Skip navigation

Category Archives: How-To

Learn how to do some useful and not so useful things.

Here’s a quick overview of the basic controls for using Prezi.

Prezi is an online program that allows you to make quick, clean presentations with a variety of transitions and possibilities not seen in Powerpoint. A prezi is basically a big blank digital white board where you can post text, images, and even video clips, and then program a ‘camera’ to pan around the whiteboard, zooming and rotating at defined positions for emphasis. This video explains the basics pretty well:

There is a learning curve with Prezi, but it’s relatively painless. Once you learn the basics and have practiced a bit, you should be able to make a simple Prezi in less than 10 minutes.

Some things to keep in mind:

  • Plan your Prezi. Have a general idea of what information you want to include and how your path will look.
  • The Transformation Zebra (the blue circular thing) is extremely useful. If you click the center, it lets you move your object, if you click the second ring, it changes the size of the object, and if you click the outer ring, it lets you rotate your object.
  • Use the Write tool for most cases, when scrolling around your Prezi and creating new content. If you are on Path or Show when you just want to edit, you will get frustrated.
  • Keep it simple. Don’t add really large images. Prezi is web-based, and it will start to act strange if it gets too big.
  • YouTube videos can be embedded directly into the Prezi by simply pasting the YouTube link into the text box. As far as I know, they are limited to 360p resolution.

So you have a CWL account and you’re wondering what this eFolio thing is.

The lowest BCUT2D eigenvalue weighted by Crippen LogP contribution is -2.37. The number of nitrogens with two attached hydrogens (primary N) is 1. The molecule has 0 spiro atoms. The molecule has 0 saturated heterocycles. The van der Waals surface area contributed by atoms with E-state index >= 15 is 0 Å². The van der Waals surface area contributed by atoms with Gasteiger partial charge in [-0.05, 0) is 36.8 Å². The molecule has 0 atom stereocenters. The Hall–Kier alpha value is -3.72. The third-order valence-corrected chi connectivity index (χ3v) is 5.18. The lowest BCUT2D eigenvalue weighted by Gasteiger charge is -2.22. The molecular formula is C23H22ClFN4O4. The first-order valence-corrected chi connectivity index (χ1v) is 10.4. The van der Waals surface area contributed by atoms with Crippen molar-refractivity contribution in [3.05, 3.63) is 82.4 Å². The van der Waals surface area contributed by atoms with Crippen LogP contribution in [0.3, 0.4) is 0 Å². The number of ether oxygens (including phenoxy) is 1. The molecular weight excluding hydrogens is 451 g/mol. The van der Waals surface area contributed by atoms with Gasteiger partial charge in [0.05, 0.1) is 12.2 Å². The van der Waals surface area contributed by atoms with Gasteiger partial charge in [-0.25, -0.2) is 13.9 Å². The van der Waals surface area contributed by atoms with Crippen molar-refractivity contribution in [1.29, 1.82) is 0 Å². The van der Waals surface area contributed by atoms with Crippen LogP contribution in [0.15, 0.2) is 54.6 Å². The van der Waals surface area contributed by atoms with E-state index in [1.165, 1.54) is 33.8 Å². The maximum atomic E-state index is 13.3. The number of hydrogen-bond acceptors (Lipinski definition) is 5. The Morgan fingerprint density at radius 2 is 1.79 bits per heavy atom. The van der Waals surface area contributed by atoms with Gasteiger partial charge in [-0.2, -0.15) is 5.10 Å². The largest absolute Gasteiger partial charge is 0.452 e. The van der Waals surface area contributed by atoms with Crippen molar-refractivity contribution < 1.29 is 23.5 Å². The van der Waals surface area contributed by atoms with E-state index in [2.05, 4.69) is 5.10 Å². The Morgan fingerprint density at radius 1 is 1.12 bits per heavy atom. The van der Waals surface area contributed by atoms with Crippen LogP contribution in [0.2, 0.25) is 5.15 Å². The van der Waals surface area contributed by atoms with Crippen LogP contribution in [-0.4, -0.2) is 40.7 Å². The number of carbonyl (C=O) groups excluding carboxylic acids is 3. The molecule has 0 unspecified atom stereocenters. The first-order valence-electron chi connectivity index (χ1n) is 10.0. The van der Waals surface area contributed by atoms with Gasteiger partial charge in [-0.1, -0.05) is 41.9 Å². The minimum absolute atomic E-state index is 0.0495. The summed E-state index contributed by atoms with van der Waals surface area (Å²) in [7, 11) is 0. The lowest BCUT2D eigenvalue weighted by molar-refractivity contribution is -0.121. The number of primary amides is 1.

How do I get started?

UBC has already set up a very good intro tutorial here.

Why do I have to do this?

The intention of the eFolio is to have you collect ‘artifacts’ and then reflect on them, linking them to eight already defined standards, as determined by the BCTF. The reflections you write demonstrate that what you have learned over the course of the year, and how you’ve grown as an educator.

Secondly, it’s increasingly important in our digital world to be able to use technology such as WordPress’ open-source blogging software. We need to speak in the language of our students, and our students are online. Being able to make a simple blog for posting and collecting homework is becoming an essential skill, and can set you apart from other teachers.

Thirdly, consider this your eResume. The first thing hiring managers do when they receive a resume is Google your name. What do you want them to find?

What is WordPress?

WordPress started as a blogging platform, but has evolved to become a viable Content Management System (CMS). It is very user friendly, and allows you to create web pages, upload media, and write blog posts. Its software is open-source, which means it is completely free.

What do I use posts for?

A post is like a blog post. This is where you will make posts with your Artifacts and Reflections. An example blog post might be called “The Day I Taught My Students Trigonometry”. You could upload a picture of a student doing his or her trigonometry activity (the picture would count as your Artifact) and then you would write your Reflection in the text editor. You need to figure out which Category/Standard to connect your reflection to.

What do I use pages for?

You won’t need to make too many pages, unless you really want to. You could probably get by with just one page, the About Me page. Remember that pages are static, and stay the same unless you edit them directly in the Edit Page area. You cannot select Categories for Pages.

How do I get marked for this?

By the end of the year, you should have a minimum of 8 Artifacts and Reflections, one for each standard/category. Ideally, you would have around 20, and then select your favourite/best ones. You choose your favourite posts by creating Post Tags. Tag a post with the word ‘audit’ to specify that you want it to be marked. Be careful of capitalization. it’s ‘audit’, not ‘Audit’ or ‘AUDIT’.